Security is at its highest levels here, even at the morgue, where relatives are still arriving to identify the dead. With the country's churches still in lockdown, details have started to emerge about those responsible for the Easter Sunday attacks.

    This house in a quiet residential area of Colombo was where the family of two brothers responsible for the hotel bombings lives. When the police raided the property on Sunday, the wife of one of the men triggered a suicide vest.

    Senaka lives on the same street.

  • Senaka Werasinghe (through translator):

    The woman killed herself, her two children and three policemen.

  • Debi Edward:

    Neighbor Mohammed knew the bombers father and can't believe his family were responsible.

  • Mohammed Hibrathar:

    Almost everybody knows from this lane. You know he's a famous guy and he's a rich guy. And he's a good guy too. He never thought this would happen from this house. It's a really big shock for everyone.

  • Debi Edward:

    The government have confirmed all nine suicide bombers were from well-off Sri Lankan families, and one of them studied in the U.K.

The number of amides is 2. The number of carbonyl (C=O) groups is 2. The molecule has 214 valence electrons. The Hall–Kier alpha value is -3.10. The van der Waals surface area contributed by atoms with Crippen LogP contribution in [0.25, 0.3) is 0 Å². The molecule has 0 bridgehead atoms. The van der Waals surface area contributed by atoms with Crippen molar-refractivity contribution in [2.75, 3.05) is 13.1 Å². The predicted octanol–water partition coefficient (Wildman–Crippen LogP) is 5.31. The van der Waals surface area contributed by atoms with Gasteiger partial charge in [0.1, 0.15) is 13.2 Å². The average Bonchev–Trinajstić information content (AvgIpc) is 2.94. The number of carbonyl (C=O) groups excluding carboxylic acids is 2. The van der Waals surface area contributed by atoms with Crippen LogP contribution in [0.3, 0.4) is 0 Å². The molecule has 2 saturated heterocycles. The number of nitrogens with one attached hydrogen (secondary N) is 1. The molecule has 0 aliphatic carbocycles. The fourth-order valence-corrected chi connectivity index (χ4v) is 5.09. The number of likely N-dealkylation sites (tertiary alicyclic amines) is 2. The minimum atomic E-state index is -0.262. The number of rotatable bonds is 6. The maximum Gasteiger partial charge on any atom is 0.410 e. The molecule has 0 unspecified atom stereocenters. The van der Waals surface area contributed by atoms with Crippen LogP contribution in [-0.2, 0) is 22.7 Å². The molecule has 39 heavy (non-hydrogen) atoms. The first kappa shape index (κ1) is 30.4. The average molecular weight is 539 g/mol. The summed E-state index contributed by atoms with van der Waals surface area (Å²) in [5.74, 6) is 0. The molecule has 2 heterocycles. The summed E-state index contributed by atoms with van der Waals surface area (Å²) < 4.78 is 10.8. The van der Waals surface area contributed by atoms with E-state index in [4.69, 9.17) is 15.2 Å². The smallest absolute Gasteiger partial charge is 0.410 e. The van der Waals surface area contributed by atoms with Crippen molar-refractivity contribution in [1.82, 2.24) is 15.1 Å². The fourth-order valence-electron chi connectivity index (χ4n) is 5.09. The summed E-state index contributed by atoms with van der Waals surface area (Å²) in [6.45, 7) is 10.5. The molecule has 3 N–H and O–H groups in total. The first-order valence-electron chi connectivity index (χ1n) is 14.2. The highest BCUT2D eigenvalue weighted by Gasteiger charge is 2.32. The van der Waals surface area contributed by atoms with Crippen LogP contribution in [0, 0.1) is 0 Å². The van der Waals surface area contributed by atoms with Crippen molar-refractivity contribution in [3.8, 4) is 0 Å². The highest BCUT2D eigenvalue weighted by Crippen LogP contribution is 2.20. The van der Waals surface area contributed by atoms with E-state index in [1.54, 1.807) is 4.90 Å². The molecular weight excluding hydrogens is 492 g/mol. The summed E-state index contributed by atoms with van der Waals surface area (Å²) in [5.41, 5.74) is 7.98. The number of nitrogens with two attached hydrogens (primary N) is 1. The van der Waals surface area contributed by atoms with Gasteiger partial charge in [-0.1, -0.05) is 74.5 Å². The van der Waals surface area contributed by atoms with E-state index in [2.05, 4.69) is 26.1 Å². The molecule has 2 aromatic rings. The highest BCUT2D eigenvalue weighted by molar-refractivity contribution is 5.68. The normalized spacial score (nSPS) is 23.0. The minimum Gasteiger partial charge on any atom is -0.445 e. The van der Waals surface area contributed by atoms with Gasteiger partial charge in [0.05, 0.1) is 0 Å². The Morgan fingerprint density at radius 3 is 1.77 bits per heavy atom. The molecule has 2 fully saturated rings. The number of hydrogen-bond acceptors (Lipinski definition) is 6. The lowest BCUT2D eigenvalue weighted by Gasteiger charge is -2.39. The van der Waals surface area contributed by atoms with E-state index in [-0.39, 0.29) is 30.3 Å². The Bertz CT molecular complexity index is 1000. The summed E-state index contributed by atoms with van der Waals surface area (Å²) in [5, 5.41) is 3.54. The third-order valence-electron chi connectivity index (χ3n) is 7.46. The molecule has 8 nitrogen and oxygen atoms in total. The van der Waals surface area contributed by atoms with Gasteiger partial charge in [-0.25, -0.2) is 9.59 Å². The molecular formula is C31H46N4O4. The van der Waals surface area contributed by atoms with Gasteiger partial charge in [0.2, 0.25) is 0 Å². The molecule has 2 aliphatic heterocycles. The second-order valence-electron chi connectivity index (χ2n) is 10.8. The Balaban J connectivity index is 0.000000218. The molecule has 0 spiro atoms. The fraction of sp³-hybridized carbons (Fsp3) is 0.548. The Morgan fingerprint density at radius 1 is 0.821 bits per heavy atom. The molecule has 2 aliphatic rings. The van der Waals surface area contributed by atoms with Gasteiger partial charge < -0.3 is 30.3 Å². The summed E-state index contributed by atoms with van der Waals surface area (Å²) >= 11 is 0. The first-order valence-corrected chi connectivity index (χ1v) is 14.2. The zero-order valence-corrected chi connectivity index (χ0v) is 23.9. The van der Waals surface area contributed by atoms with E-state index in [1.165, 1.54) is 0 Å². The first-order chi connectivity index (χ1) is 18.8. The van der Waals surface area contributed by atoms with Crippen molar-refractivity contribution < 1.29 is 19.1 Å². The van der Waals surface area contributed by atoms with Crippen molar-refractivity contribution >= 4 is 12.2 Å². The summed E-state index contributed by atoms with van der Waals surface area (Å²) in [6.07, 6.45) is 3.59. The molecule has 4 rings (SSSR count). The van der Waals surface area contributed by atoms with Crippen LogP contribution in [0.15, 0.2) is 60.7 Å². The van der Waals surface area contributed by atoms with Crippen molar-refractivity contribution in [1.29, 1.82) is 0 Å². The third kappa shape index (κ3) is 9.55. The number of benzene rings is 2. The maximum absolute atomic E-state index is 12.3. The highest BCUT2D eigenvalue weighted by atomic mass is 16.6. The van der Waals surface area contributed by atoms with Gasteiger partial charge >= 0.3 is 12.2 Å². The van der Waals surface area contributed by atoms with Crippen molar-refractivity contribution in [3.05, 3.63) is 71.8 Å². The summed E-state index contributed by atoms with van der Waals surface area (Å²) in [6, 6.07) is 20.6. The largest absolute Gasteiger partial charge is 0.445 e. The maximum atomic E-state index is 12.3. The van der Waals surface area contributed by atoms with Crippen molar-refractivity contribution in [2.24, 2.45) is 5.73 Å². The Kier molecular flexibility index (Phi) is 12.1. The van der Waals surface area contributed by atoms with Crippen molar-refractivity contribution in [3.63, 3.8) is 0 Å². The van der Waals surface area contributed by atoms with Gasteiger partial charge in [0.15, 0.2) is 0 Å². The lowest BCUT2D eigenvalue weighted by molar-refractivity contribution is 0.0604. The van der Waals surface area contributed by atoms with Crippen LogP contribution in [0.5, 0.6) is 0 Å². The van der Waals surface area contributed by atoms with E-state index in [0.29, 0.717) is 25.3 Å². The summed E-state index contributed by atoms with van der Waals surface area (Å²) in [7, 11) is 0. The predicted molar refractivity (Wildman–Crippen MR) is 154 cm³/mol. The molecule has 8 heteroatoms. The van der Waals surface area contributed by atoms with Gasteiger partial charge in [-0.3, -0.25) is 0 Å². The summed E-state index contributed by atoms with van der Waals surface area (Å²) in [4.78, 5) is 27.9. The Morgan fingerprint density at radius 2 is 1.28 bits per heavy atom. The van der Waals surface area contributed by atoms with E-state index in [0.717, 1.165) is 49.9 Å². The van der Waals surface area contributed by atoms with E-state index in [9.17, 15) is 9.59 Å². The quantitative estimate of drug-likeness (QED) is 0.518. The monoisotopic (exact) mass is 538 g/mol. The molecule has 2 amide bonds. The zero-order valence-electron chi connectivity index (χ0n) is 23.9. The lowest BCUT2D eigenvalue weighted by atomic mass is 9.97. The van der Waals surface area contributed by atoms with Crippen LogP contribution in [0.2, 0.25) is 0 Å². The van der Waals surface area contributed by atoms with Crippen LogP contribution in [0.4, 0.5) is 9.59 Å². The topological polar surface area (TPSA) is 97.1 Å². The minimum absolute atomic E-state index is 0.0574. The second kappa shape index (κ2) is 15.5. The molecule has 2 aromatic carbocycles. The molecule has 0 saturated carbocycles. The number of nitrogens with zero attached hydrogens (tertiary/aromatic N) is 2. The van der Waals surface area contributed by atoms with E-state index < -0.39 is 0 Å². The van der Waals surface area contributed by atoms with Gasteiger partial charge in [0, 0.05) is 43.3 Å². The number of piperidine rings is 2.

A worker from a copper factory owned by the Cinnamon Grand bomber told us they were shocked when the bomb squad turned up.

  • Man:

    Looking, there's very, very good men. Inside…

  • Debi Edward:

    Very bad.

  • Man:

    Very bad.

  • Debi Edward:

    Police have searched this place twice in three days.

    The two police raids here had led to speculation that this was where the suicide bombers had built their bombs and their suicide vests. And although that doesn't seem to be the case, its clear there are components here that could be helpful in that process.

    The streets here are full of armed police and signs of grief, the island tonight once again under curfew.

  • Judy Woodruff:

    That report from Debi Edward of Independent Television News.

    The United Nations reports that Afghan and international forces killed more Afghan civilians in the first three months of this year than Taliban insurgents did. That reverses the trend of recent years. The report says, in all, there were 581 civilian deaths. Nearly half of those blamed on government and NATO forces occurred during airstrikes.